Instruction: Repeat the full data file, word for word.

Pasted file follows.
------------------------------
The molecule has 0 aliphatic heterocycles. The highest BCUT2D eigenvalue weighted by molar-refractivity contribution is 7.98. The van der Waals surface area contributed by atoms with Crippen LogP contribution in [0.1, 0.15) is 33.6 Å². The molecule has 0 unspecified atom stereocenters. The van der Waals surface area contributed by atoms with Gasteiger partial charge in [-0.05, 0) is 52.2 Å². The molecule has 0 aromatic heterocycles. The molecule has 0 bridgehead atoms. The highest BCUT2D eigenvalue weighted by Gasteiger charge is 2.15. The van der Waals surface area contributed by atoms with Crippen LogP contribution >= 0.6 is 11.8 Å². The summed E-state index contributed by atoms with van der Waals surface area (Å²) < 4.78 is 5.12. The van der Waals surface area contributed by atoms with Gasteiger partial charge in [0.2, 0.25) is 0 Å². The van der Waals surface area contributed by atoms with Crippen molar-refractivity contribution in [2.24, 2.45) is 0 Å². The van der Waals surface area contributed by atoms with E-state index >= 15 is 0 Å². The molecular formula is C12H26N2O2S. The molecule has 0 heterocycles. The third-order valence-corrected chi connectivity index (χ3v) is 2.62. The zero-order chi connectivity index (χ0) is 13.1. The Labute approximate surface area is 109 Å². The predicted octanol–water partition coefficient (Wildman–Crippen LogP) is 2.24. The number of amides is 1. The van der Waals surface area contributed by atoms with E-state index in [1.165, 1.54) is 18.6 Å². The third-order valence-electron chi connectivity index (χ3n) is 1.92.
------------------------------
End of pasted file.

The molecule has 0 aliphatic heterocycles. The highest BCUT2D eigenvalue weighted by molar-refractivity contribution is 7.98. The van der Waals surface area contributed by atoms with Crippen LogP contribution in [0.1, 0.15) is 33.6 Å². The molecule has 0 unspecified atom stereocenters. The van der Waals surface area contributed by atoms with Gasteiger partial charge in [-0.05, 0) is 52.2 Å². The molecule has 0 aromatic heterocycles. The molecule has 0 bridgehead atoms. The highest BCUT2D eigenvalue weighted by Gasteiger charge is 2.15. The van der Waals surface area contributed by atoms with Crippen LogP contribution >= 0.6 is 11.8 Å². The summed E-state index contributed by atoms with van der Waals surface area (Å²) < 4.78 is 5.12. The van der Waals surface area contributed by atoms with Gasteiger partial charge in [0.2, 0.25) is 0 Å². The van der Waals surface area contributed by atoms with Crippen molar-refractivity contribution in [2.24, 2.45) is 0 Å². The van der Waals surface area contributed by atoms with E-state index >= 15 is 0 Å². The molecular formula is C12H26N2O2S. The molecule has 0 heterocycles. The third-order valence-corrected chi connectivity index (χ3v) is 2.62. The zero-order chi connectivity index (χ0) is 13.1. The Labute approximate surface area is 109 Å². The predicted octanol–water partition coefficient (Wildman–Crippen LogP) is 2.24. The number of amides is 1. The van der Waals surface area contributed by atoms with E-state index in [1.165, 1.54) is 18.6 Å². The third-order valence-electron chi connectivity index (χ3n) is 1.92.